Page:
News & Comment: Thousands of US voters’ data exposed by robocall firm

Thousands of US voters’ data exposed by robocall firm | ZDNet

NEWS: ZDNet revealed that a Virginia-based political campaign and robocalling company, which claims it can “reach thousands of voters instantly,” left a huge batch of files containing hundreds of thousands of voter records on a public and exposed Amazon S3 bucket that anyone could access without a password. This is another example of customers not adequately protecting their sensitive data, even from breaches inadvertently caused by misconfigurations and human error. Each record contains a voter’s name, address, and “calculated” political affiliation.

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Pravin Kothari

Pravin Kothari,  CEO of cloud security vendor CipherCloud, offered the following insights into this story:

In February 2016, the Top Threats Working Group of the Cloud Security Alliance® published the first edition of a comprehensive report on “Cloud Computing Top Threats.” Not surprisingly, human error, misconfigurations and procedural errors by cloud personnel were identified at that time as events which could lead to a serious data breach.


History Keeps Repeating Itself

The robocalling firm is in the good and perhaps unfortunate company of many major firms who have accidentally exposed confidential and sensitive data being stored in cloud services unprotected.  Some recent and similar examples of this sensitive data being accidentally shared and made available to the public include:

  • In November, 2017 it was reported that the Pentagon accidently shared 1.8 Billion intelligence data objects in a database based on mis-configured Amazon S3 storage permissions.  The information exposed which goes back as far back as 2009, is held by U.S. Central Command (Centcom) and U.S. Pacific Command (Pacom).
  • In October, 2017 it was reported that Accenture inadvertently left a massive store of private data across four unsecured cloud servers, exposing highly sensitive passwords and secret decryption keys that could have inflicted considerable damage on the company and its customers.  The servers, hosted on Amazon’s S3 storage service, contained hundreds of gigabytes of data for the company’s enterprise cloud offering, which the company claims provides support to the majority of the Fortune 100.The data could be downloaded without a password by anyone who knew the servers’ web addresses.
  • In September, 2017 it was reported that two cloud-based data repositories managed by BroadSoft Inc. which contained sensitive customer information were configured to enable public access, leaving the information exposed.  Among the data exposed to public access was a “User Profile Dump” dated 7 July 2017 that contained “more than 4 million records, with Transaction ID, usernames, Mac addresses, Serial Numbers, Account Numbers, Service, Category details, and more. Other databases also have billing addresses, phone numbers etc., for hundreds of thousands of Time Warner Cable customers.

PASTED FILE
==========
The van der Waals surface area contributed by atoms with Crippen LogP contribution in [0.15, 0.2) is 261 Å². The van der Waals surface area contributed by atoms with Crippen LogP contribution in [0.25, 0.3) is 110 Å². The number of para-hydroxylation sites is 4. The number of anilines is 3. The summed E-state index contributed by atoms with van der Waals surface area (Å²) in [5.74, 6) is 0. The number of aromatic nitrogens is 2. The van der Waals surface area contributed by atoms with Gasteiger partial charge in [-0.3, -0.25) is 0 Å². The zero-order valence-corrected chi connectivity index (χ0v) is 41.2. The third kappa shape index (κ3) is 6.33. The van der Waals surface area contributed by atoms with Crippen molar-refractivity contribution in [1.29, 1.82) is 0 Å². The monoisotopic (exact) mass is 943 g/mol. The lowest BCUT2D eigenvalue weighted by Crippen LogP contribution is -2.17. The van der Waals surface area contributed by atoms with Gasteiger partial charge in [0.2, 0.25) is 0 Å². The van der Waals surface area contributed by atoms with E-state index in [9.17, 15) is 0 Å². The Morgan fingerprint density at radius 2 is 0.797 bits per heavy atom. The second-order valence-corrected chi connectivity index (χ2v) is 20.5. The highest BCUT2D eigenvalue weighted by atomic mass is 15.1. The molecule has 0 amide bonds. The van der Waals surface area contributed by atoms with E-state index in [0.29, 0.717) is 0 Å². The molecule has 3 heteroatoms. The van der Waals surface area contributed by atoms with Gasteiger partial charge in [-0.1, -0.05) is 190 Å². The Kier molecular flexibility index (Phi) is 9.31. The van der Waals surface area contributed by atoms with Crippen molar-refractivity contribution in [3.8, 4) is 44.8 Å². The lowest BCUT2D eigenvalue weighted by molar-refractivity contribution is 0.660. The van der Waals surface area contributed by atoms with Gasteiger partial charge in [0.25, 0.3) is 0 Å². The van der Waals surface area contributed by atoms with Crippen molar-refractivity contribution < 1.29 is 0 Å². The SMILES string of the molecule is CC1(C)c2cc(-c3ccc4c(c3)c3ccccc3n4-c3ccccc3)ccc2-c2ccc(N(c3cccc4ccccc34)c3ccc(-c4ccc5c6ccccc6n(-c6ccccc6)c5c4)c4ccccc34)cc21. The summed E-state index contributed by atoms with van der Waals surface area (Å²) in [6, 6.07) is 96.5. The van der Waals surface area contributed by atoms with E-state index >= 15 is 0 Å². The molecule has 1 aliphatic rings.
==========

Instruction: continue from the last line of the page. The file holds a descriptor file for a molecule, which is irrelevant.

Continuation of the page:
• Earlier this year in February, 2018 it was reported that an affiliate of FedEx exposed the personal information of tens of thousands of users.  The information, which included 119,000 scanned documents such as passports, driver’s licenses, security IDs and the like, was stored on an open S3 server belonging to Bongo International, a company FedEx purchased in 2014 and which became part of the shipping firm’s now-shuttered FedEx CrossBorder service.  “IDs were accompanied by scanned “Driver Applications” – which also contained names, home addresses, phone numbers and zip codes.

Who’s Responsible?

Ultimately customers are responsible to protect their own data – not the cloud provider. At some point, most services on the internet will be penetrated and compromised. All of these breaches could have been avoided and of little consequence if, and only if, the data was end-to-end encrypted. When end-to-end encrypted, even under most tough compliance regulations, if the data is stolen or accessed it is not considered a breach as it is unusable to the cyber attacker. Even the encryption offered by cloud providers is just not enough to protect data. End-to-end encryption prevents against all attacks because it is implemented at the edge of the enterprise. API attacks, misconfiguration, malicious cloud personnel, whatever, it won’t impact the safety of end-to-end encrypted cloud data. Regardless of the problems at the SaaS or cloud provider end, your data would be safe.”